Sunday, March 8, 2009

Is it really that hard to "Bring the Funny?"

Apparently, when it comes to video games, it may very well be. Video game developers have been trying for years to create games that are genuinely funny, while not forgetting about that whole damn gameplay aspect. This has ended with widely varying results. On one end you have older games like the Monkey Island series, the original Space Quest games, Maniac Mansion & its sequel Day of the Tentacle, Duke Nukem series, and (more recently) Portal or the Sam & Max and Penny Arcade episodes. These games take various approaches to humor, whether it's childish jokes like Duke Nukem, ridiculous insanity such as Sam & Max, or more thought-provoking obscure humor such as Portal. And don't forget the Grand Theft Auto games brand of off-color humor, including the radio DJs and commercials. However, games often focus on spoof to generate laughs, such as the recent Bard's Tale or the Simpson's Movie game. Taking nothing away from a spoof, which can be quite good when done well, it is typically seen as the lowest common denominator (as evidenced by the recent rash of " Movie" that the Wayans have milked for years since the mildly interesting original Scary Movie all the way back in 2000...don't even bother seeing one from the last 7 years. You'll thank us.).

On the other hand, just as many games have tried and failed to use humor as a center stage. Take, for example, a game like Bad Mutha Truckers 2: Truck Me Harder (which, consequently is not funny because they decided to actually make a sequel). Two ideas this game should learn from general humor outside the video game world:

1) A play on words is, in truth, not funny 99.9% of the time. In fact, it is probably just annoying to everyone.
2) Anyone who tries really hard to be funny is usually just embarrassing and pathetic. We have all been 'that guy' at sometime in our lives, and it is nothing to be ashamed of. Unless for some reason you decide to put that horribly pathetic snapshot of your life and decide to expand it into 6-10 hours of shame and sell it for the whole world to go back to and mock incessantly at will. I would guess you get the point by now.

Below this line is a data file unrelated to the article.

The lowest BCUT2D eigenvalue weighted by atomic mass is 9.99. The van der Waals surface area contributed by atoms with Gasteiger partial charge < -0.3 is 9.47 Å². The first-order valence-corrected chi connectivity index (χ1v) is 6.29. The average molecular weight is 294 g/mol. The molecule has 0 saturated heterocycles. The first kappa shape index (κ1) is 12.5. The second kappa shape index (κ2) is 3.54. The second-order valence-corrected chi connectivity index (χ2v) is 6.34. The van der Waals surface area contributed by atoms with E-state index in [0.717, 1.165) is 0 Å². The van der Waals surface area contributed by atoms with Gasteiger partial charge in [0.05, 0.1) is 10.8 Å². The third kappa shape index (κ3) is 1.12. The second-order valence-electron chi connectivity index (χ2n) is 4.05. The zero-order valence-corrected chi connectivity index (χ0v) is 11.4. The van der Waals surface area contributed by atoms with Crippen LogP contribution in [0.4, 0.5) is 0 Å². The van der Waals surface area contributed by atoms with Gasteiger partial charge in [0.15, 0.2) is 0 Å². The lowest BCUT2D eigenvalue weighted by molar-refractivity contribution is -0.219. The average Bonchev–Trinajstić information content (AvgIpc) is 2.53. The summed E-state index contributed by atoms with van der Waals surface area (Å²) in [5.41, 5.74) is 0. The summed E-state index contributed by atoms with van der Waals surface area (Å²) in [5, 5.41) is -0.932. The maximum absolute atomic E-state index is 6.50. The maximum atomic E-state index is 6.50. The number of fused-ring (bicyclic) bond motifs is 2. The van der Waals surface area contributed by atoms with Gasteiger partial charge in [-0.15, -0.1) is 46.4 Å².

Another example of failed humor is BMX XXX. First off, see rule one above. Secondly, who actually thought the idea of naked porn stars, pixellated boobies, and BMX riding would be funny?? Am I missing something?

Or remember Topheavy Studios' "The Guy Game?" Where they took the fantastic You Don't Know Jack trivia game, added naked chicks, and removed all the humor? Yeah, you're way better off if you don't. (Another note to self: clearly adding nudity to a genre that doesn't normally work with it doesn't make it wacky and hilarious, just strange and uncomfortable.)

Which brings me to the reason for this post in the first place. You may have heard of a game that just came out for both the 360 and PS3 names "Eat Lead: The Return of Matt Hazard." It chronicles the triumphant return of video game action icon from the 80's and early 90's and blatant Duke Nukem homage, Matt Hazard. Go look up his history at if you don't remember or missed him the first few times around...we'll wait.

Back? Okay, well so far so good. Vicious Cycle Software basically created the character from top to bottom as a spoof of various action video game and movie characters, with kicker being that he knows he's a video game character. They then proceed to mock, not merely spoof, everything you know about video games as a whole. For example, there is a scene right at the start of a level where his mission tasks are being transmitted to him via the top corner of the screen. Instead of one or two tasks, it starts scrolling down the entire screen with ridiculously specific goals, until he finally says, "Ummm...can we just get to the specifics?" The words disappear, and is replaced with a text stating "Kill Everything That Moves," to which he replies, "That's more like it." Or the battle against Altos Tratus, the huge JRPG-style boss that requires Matt to read all his text before clicking a button to advance to the next box, and even going so far as to his frustration with time wasted due to a response via an ellipsis.

I won't pretend that every joke hits. Even if more than half make you chuckle, the game is significantly better than most attempts at humor available. But if you remember back to the second sentence of this blog, you'd know that there was an enttire other half to the comedy game: in fact, it is the gameplay itself. And this is where Matt Hazard falls apart. The humor is evident, but it almost seems as though the designers put all their effort into that at the expense of gameplay. It feels very unpolished, and even broken in some areas, such as overly complicated controls and killboxes to a degree you have never seen before towards the end of the game. You could argue that a funny game with broken gameplay is better than a well-played unfunny attempt at a humorous game, but why should gamers have to settle for both?

Now we come to the end of the blog, where I offer a solution to the problem. Or I would, rather, if I had one. And if I did, wouldn't we be making games instead of doing a halfway funny podcast about them? In the end, "Eat Lead: The Return of Matt Hazard" is a relatively funny mocking of video games that has some poor gameplay attached to it. I recommend you rent or borrow it if you can, if only to see how many of the inside jokes you get and/or laugh at. But you'll have to wait a little longer for that elusive games that somehow finds the right mix of both integral parts of the comedy game.


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